EC 423 (Eberhard Center)
11:45am–12:30pm

Can meditation make you a better professor? Some in our profession find it helpful for preservation of sanity. It enhances focus and mental clarity, lifts mood, and helps us muster compassion for students, colleagues and ourselves. This session will feature a brief presentation of the research on meditation, a few short, guided meditations which you’ll then be able to practice on your own, and plenty of time for questions and discussion. Longtime practitioners are beseeched to attend and share their wisdom.

Facilitated by: David Eick, Modern Languages and Literatures and Pew FTLC Faculty Fellow

Access the Mindful Prof Handout

EC 310 (Eberhard Center)
11:45am–12:30pm

Considering the disruption to our work these past two years, it is more important than ever that we are intentional about the way we spend our finite time and energy. How might we use our values as a springboard to design our work more meaningfully and best serve our students and greater community?

Facilitated by: Kathryn Stieler, Movement Science and Pew FTLC Faculty Fellow


BOOK RAFFLE

The following books are not only wonderful resources, but will also be raffled off during the 2022 Fall Conference on Teaching and Learning and added to the Pew FTLC Library (068 JHZ). To the extent possible, these books will also be made available in eBook form through University Libraries.

Book Title

Author

College Belonging: How First-Year and First-Generation Students Navigate Campus Life (2021)

Lisa M. Nunn

Delivering on the Promise of High-Impact Practices: Research and Models for Achieving Equity, Fidelity, Impact, and Scale (2022)

John Zilvinskis, Jillian Kinzie, Jerry Daday, Ken O'Donnell and Carleen Vande Zande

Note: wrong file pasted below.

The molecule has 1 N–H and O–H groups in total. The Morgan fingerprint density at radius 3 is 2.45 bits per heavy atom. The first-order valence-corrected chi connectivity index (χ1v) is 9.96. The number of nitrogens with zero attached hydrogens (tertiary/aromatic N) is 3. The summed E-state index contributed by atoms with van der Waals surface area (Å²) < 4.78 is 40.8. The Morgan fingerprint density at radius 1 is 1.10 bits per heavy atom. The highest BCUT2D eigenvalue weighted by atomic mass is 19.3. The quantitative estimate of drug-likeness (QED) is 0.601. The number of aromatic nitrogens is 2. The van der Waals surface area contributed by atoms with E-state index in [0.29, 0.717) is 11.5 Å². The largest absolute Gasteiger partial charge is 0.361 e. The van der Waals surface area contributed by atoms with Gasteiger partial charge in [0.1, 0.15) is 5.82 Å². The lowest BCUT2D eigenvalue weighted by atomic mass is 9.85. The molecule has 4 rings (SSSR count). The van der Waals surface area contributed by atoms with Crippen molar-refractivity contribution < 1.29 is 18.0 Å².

The New Science of Learning: How to Learn in Harmony With Your Brain (2022)

Todd D. Zakrajsek

From Equity Talk to Equity Walk: Expanding Practitioner Knowledge for Racial Justice in Higher Education (2020)

Tia Brown McNair, Estela Mara Bensimon, Lindsey Malcom-Piqueux and Lynn Pasquerella

The New Education: How to Revolutionize the University to Prepare Students for a World in Flux (2022)

Cathy N. Davidson

STEM, STEAM, Make, Dream: Reimagining the Culture of Science, Technology, Engineering, and Math (2021)

Chris Emdin

Communicate for Change: Revitalizing Conversations for Higher Education (2021)

Lori Carrell and Robert Zemsky

Keeping Us Engaged: Student Perspectives (and Research-Based Strategies) on What Works and Why (2021)

Christine Harrington and 50 College Students

Teaching on Days After: Educating for Equity in the Wake of Injustice (2021)

Alyssa Hadley Dunn

Best Practices in Engaging Online Learners Through Active and Experiential Learning Strategies (2022)

Stephanie Smith Budhai and Ke'Anna Brown Skipwith

Risky Teaching: Harnessing the Power of Uncertainty in Higher Education (2022)

Jay W. Roberts

Designing Intersectional Online Education: Critical Teaching and Learning Practices (2022)

Xeturah M. Woodley and Mary F. Rice

An Evidence-Based Guide to College and University Teaching: Developing the Model Teacher (2021)

Aaron S. Richmond, Guy A. Boysen, Regan A. R. Gurung

Going Public Reconsidered: Engaging With the World Beyond Academe Through the Scholarship of Teaching and Learning (2022)

Nancy L. Chick and Jennifer C. Friberg


Past Conferences on Teaching & Learning



Page last modified August 31, 2022